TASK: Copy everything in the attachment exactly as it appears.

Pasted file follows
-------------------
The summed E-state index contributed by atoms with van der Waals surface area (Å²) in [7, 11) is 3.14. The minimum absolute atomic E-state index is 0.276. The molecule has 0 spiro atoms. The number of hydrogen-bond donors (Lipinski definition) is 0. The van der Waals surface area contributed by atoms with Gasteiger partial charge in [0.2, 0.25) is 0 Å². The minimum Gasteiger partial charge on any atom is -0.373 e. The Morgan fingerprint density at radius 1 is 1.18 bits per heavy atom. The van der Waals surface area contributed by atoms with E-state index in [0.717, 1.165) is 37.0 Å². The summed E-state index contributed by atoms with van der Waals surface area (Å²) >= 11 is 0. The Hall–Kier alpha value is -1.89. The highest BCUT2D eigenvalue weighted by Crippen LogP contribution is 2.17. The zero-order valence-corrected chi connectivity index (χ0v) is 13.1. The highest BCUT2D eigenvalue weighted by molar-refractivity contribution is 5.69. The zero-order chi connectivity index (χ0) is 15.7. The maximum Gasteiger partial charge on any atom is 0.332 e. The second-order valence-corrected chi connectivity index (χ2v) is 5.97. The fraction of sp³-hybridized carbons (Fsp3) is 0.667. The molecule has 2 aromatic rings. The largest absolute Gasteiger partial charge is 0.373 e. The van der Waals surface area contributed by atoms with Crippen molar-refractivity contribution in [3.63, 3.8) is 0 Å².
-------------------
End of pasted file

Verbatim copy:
The summed E-state index contributed by atoms with van der Waals surface area (Å²) in [7, 11) is 3.14. The minimum absolute atomic E-state index is 0.276. The molecule has 0 spiro atoms. The number of hydrogen-bond donors (Lipinski definition) is 0. The van der Waals surface area contributed by atoms with Gasteiger partial charge in [0.2, 0.25) is 0 Å². The minimum Gasteiger partial charge on any atom is -0.373 e. The Morgan fingerprint density at radius 1 is 1.18 bits per heavy atom. The van der Waals surface area contributed by atoms with E-state index in [0.717, 1.165) is 37.0 Å². The summed E-state index contributed by atoms with van der Waals surface area (Å²) >= 11 is 0. The Hall–Kier alpha value is -1.89. The highest BCUT2D eigenvalue weighted by Crippen LogP contribution is 2.17. The zero-order valence-corrected chi connectivity index (χ0v) is 13.1. The highest BCUT2D eigenvalue weighted by molar-refractivity contribution is 5.69. The zero-order chi connectivity index (χ0) is 15.7. The maximum Gasteiger partial charge on any atom is 0.332 e. The second-order valence-corrected chi connectivity index (χ2v) is 5.97. The fraction of sp³-hybridized carbons (Fsp3) is 0.667. The molecule has 2 aromatic rings. The largest absolute Gasteiger partial charge is 0.373 e. The van der Waals surface area contributed by atoms with Crippen molar-refractivity contribution in [3.63, 3.8) is 0 Å².